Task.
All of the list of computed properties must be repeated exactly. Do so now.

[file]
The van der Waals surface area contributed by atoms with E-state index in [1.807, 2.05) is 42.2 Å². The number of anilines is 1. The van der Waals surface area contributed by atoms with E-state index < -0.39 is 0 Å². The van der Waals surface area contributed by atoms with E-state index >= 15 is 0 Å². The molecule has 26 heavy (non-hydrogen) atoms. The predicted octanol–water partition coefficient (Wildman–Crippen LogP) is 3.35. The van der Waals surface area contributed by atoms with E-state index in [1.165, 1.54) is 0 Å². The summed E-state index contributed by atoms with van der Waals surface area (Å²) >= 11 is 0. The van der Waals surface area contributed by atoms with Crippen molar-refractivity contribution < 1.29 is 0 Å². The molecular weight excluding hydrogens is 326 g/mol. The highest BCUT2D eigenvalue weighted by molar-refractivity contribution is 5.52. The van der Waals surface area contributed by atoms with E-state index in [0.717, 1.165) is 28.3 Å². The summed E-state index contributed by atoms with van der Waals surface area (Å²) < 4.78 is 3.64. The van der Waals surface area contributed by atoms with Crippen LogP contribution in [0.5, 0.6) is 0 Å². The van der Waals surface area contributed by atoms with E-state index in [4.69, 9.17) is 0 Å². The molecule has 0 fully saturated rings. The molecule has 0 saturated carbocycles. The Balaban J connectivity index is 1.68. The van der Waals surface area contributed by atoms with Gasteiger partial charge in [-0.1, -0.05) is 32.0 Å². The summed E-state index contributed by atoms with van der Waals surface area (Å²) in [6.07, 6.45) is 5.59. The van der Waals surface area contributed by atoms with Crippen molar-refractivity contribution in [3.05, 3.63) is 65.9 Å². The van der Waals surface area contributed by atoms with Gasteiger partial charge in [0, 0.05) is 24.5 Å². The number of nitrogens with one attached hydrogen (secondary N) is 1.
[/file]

The van der Waals surface area contributed by atoms with E-state index in [1.807, 2.05) is 42.2 Å². The number of anilines is 1. The van der Waals surface area contributed by atoms with E-state index < -0.39 is 0 Å². The van der Waals surface area contributed by atoms with E-state index >= 15 is 0 Å². The molecule has 26 heavy (non-hydrogen) atoms. The predicted octanol–water partition coefficient (Wildman–Crippen LogP) is 3.35. The van der Waals surface area contributed by atoms with E-state index in [1.165, 1.54) is 0 Å². The summed E-state index contributed by atoms with van der Waals surface area (Å²) >= 11 is 0. The van der Waals surface area contributed by atoms with Crippen molar-refractivity contribution < 1.29 is 0 Å². The molecular weight excluding hydrogens is 326 g/mol. The highest BCUT2D eigenvalue weighted by molar-refractivity contribution is 5.52. The van der Waals surface area contributed by atoms with E-state index in [0.717, 1.165) is 28.3 Å². The summed E-state index contributed by atoms with van der Waals surface area (Å²) < 4.78 is 3.64. The van der Waals surface area contributed by atoms with Crippen LogP contribution in [0.5, 0.6) is 0 Å². The van der Waals surface area contributed by atoms with E-state index in [4.69, 9.17) is 0 Å². The molecule has 0 fully saturated rings. The molecule has 0 saturated carbocycles. The Balaban J connectivity index is 1.68. The van der Waals surface area contributed by atoms with Gasteiger partial charge in [-0.1, -0.05) is 32.0 Å². The summed E-state index contributed by atoms with van der Waals surface area (Å²) in [6.07, 6.45) is 5.59. The van der Waals surface area contributed by atoms with Crippen molar-refractivity contribution in [3.05, 3.63) is 65.9 Å². The van der Waals surface area contributed by atoms with Gasteiger partial charge in [0, 0.05) is 24.5 Å². The number of nitrogens with one attached hydrogen (secondary N) is 1.